1. There are two schools for integration testing of databases. In my post about Data Access Component Testing, I outline how I prefer to do it. In the MSDN Magazine article Know Thy Code: Simplify Data Layer Unit Testing using Enterprise Services, you can read about a different approach to data access testing.

    2. The normal way to decouple data access is to hide the data access component behind an interface or base class. You can then use some form of dependency injection to populate the service layer with an instance that implements the relevant interface. In a unit test, you would then create a stub or mock of that interface and inject that into your service class, thus completely removing the database from the equation.

    3 & 4. In this case, I don’t understand exactly what your MyServiceClient class does. Where does the GetString method come from? That operation is not part of the service contract, as far as I can see.

    If you want to validate, say, the GetEmployees method, you would need to call the GetEmployees method on the proxy and write the necessary Asserts against the return value.

    5. Please see my post about Data Access Component Testing for an outline of the principles.

    HTH

  8. Ravi says:

    Hi,

    How to use context in Nunit? With MS unit test framework the function with ClassInitialize attribute have TestContext parameter but in NUnit how context can be used?

    Thanks in advance.

    Ravi

  9. ploeh says:

    Hi Ravi

    Thank you for your question. It’s been a couple of years since I used NUnit, but as far as I remember, NUnit doesn’t have a test context. To validate, you can ask on an NUnit forum.

    For a lot of tests, the test context is never used (as is the case in this article). In VSTS, the test context can be used e.g. for data-driven tests, but I don’t think NUnit has this concept as well, which is probably the reason why no test context exists – at least, I never had any use for it when I used NUnit, and I still don’t need it today with VSTS.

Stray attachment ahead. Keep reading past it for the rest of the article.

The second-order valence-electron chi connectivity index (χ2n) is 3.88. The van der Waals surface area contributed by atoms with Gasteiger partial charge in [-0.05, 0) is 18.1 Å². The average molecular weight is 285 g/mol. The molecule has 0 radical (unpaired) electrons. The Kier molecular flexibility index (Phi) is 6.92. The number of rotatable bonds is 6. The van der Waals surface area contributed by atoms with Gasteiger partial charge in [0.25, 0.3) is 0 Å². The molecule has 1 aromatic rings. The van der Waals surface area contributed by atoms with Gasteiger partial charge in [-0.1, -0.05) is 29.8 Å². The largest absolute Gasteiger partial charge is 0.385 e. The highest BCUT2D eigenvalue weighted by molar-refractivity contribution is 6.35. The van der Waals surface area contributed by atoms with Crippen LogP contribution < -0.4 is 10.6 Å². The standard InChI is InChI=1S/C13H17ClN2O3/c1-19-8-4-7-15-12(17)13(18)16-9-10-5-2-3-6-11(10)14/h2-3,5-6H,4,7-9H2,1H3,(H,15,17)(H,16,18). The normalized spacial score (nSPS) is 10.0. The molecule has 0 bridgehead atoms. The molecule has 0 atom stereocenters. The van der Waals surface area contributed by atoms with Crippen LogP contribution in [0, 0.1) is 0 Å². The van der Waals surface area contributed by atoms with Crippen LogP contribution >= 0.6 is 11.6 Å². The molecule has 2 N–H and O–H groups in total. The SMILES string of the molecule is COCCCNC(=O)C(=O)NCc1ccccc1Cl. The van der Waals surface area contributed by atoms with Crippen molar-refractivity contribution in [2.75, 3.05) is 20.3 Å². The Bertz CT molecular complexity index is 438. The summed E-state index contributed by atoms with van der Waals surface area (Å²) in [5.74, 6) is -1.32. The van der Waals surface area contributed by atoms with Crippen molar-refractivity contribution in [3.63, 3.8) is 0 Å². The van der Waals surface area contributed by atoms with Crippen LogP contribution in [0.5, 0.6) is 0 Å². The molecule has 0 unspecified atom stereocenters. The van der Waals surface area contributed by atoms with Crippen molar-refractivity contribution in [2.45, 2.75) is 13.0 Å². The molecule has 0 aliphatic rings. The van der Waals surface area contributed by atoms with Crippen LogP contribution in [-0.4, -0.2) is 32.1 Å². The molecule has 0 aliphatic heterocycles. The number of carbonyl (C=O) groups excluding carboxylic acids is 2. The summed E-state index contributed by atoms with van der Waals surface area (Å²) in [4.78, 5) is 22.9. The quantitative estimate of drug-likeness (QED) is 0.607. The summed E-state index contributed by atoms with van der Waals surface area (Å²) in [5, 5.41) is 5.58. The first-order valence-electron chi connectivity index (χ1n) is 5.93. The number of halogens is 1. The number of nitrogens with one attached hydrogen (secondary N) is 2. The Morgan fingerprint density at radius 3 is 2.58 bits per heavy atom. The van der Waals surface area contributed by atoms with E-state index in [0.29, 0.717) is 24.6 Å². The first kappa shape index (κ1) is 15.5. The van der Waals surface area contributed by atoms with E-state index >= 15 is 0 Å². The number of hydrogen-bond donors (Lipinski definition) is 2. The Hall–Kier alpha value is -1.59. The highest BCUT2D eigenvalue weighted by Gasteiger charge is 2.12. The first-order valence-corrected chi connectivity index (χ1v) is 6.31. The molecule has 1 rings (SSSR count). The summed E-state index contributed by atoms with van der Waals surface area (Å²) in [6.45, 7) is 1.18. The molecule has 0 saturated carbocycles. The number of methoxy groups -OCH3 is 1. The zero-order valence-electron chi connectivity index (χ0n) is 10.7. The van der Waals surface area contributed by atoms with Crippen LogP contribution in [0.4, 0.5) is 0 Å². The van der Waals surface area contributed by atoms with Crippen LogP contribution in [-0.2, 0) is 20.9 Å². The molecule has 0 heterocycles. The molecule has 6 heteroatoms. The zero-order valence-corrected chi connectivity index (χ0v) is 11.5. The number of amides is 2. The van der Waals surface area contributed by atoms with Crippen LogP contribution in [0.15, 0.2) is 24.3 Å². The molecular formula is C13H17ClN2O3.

10. Ravi says:

    Thanks for your prompt reply 🙂

    I need to test methods of WCF service with NUnit.

    Actually, I have WCF service which contains use of OperationContext.Current from System.ServiceModel to retrieve some data like username. So how can pass the values to set OperationContext.Current from NUnit test method?

  11. ploeh says:

    Hi Ravi

    Thank you for clarifying your question. First of all: System.ServiceModel.OperationContext has nothing to do with Microsoft.VisualStudio.TestTools.UnitTesting.TestContext. In your case, that’s only a good thing, since NUnit’s lack of a test context doesn’t stop you from testing services that use OperationContext.Current.

    It’s pretty difficult to override OperationContext.Current from a unit test, but in theory, it should be possible, since this property is a static read/write property. This means that you can create a new instance of OperationContext in the beginning of your test, and then assign it to OperationContext.Current.

    It’s not particularly simple to do, though, since OperationContext is a sealed class, so you can’t stub it out. On the other hand, its single public constructor takes an instance of IContextChannel, so if you can stub that out, you should be good to go. However, this is quite a complext interface, so I’ve never really found it worthwhile to stub it out, but depending on your need, you might be able to get by that fairly easily be using a dynamic mock library.

    In any case, stubbing out OperationContext.Current is so difficult that I’ve personally never found it worth the while. That’s why I, when I need to test code that accesses OperationContext.Current, find it far easier to write an integration test as outlined in this post. If you want to do it with NUnit, all you need to do is to change the signature of the InitializeClass and CleanupClass methods to fit NUnit’s syntax.

    When you write an integration test as outlined here, WCF will automatically create and populate OperationContext.Current for you.

    HTH

  12. Ravi says:

    Hi,

    Thanks again,

    Yes, it is difficult to set OperationContext.Current from within the nunit method since we dont have available OperationContext.Current.

    As u responded that if I write an integration test as outlined here… I wrote intergration test to open service host and it worked fine but OperationContext.Current doesnt get populate.

    Thanks

  13. ploeh says:

    Hi Ravi